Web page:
The second option on the new Deezer homepage is Explore, which will offer recommendations by genre, region, label and timing (release date), as a way for people to explicitly look for new picks from Deezer’s editorial team.
“Today, 75% of the streams are done on mobile. I presented it to you on the web because it’s maybe easier, but the most important thing is this small tool,” said Dauchez, waving his smartphone. Hear This will work in Deezer’s Android and iOS apps in the coming weeks, in other words: Dauchez showed a quick demo of how the feed will look on phones.
He also showed that Deezer’s mobile apps will integrate the third-party apps developed for its platform – something Spotify has yet to launch in its apps, although it’s thought to be working on such integration.
The event moved on to a demonstration of Deezer’s new Mac app, which synchronises people’s iTunes music libraries with Deezer. “It’s just a beta version,” he said. “Maybe there will be some bugs. It will be a restricted beta, so not everybody will have it. But I could not resist to share it with you. I do believe it is a big change… The PC version will come afterwards.”
Dauchez stressed that the app isn’t “heavy”, suggesting it’ll provide pure access to music, and focused recommendations: it looks like more of a desktop widget than a full-screen app. “It’s the essentials of Deezer in a very simple, quick and light application on your Desktop. And secondly, this is becoming the Dropbox of music,” he said.
Once people install the app, it’ll create a Deezer folder on the desktop containing all their albums and playlists – the tracks appear as .dz files, interestingly – “you can have 30m tracks practically on your laptop, but it can be accessible from anywhere: on your mobile, on your iPad, on anything”.
There are cloud features too: “It could be a remix that is not in the catalogue, so it is automatically recognised and put in ‘My MP3s’ and is accessed in the Deezer environment,” said Dauchez. “We believe this will help a lot of people make the step [from not streaming to streaming], and we mean a lot of people: maybe 60% of mobile users.”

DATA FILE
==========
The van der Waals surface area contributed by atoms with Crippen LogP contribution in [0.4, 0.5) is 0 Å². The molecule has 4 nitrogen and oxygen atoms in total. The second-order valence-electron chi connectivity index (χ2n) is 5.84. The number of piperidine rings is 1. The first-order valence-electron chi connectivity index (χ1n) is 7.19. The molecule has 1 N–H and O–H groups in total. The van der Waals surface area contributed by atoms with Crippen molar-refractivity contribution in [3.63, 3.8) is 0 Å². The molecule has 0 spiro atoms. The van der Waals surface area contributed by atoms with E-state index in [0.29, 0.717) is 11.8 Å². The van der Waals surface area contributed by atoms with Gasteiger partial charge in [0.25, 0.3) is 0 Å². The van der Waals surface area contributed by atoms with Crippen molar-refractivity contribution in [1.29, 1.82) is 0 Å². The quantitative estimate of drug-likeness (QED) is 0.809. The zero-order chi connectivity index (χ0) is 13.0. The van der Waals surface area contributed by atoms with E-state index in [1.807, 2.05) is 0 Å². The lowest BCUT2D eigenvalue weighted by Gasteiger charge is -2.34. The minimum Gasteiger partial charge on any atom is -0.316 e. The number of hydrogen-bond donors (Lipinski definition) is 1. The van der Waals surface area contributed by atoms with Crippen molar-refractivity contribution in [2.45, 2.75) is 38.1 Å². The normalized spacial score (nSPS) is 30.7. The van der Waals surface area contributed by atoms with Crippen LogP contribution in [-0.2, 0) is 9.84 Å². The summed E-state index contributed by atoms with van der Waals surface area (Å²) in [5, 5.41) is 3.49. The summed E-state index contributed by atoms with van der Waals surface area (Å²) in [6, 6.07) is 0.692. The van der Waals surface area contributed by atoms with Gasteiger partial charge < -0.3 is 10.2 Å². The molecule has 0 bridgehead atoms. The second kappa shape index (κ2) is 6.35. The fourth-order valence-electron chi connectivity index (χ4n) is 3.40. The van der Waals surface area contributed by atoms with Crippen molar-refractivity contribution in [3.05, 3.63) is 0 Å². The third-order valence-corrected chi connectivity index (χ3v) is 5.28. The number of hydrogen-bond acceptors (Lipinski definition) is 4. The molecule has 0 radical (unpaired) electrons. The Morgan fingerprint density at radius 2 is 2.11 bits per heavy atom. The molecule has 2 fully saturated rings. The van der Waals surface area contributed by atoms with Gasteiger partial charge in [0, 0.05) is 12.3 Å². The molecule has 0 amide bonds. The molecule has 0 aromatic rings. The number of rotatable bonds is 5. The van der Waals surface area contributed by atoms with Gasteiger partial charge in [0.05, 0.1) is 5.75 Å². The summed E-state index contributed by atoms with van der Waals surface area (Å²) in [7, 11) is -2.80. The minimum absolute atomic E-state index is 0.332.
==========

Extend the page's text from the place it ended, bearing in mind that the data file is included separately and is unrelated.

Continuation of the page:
He finished off with a rousing call to arms – we’ve transcribed it straight, but bear in mind Dauchez’ English (by his own admission) can result in unusual turns of phrase: “Today, the level of quality of the music streaming services needs to radically improve. We are at the beginning of the story. But just know it’s really a work-in-progress. And I will not rest until anyone has realised that you don’t any more have to waste your time in plugging wires and get your music somewhere,” said Dauchez.
“I won’t rest until anyone has realised that you don’t any more have to waste your music… But more than anything else, I will not rest until anyone has realised that you don’t need to waste your money. You know you can have access with Deezer to 30m tracks for the cost of a CD. To 30m tracks for less than the cost of a download of an album. Less than a gig ticket.”
Oh, but Dauchez also announced a pair of new hires for Deezer. Christopher Coonen has joined the company as group chief operating officer, charged with managing Deezer’s business operations. He was formerly boss of PayPal in France and continental Europe. Meanwhile, Gerrit Schumann, co-founder of rival streaming service Simfy, is Deezer’s new VP of Europe outside France.
The event finished off with a Q&A session. Dauchez was asked about trends with downloads versus streaming. “I think that the ownership of a file pretending to be the same as the ownership of a CD was the wrong statement. It meant something to own vinyl, to own a CD. It doesn’t mean anything to own a file,” he said.
“Because of some very smart ecosystems like Apple, there is a download market which today is much much larger than streaming… But for me the download is a transition technology. The transition for where a while, you took the physical world and replicated it in a digital product. But nobody feels that the ownership of a file means something. For me, the download will decrease. It will remain important because of the ecosystem… but we are moving towards a streaming world.”
Will the focus on discovery be good for artists, including those sceptical about streaming? “Discovery is definitely the most important thing for artists, again if you always listen to what you knew before, you won’t discover artists… Will it be enough to convince the artists to move towards streaming? I don’t know if it will be enough,” he admitted.
“The long-term success of streaming will be the ability to help an artist we like at this level, and move to this level [motioning low then high]… We need to act on music, if we don’t act on music, we are a jukebox… Discovery is a key asset to convince the artists to move to streaming.”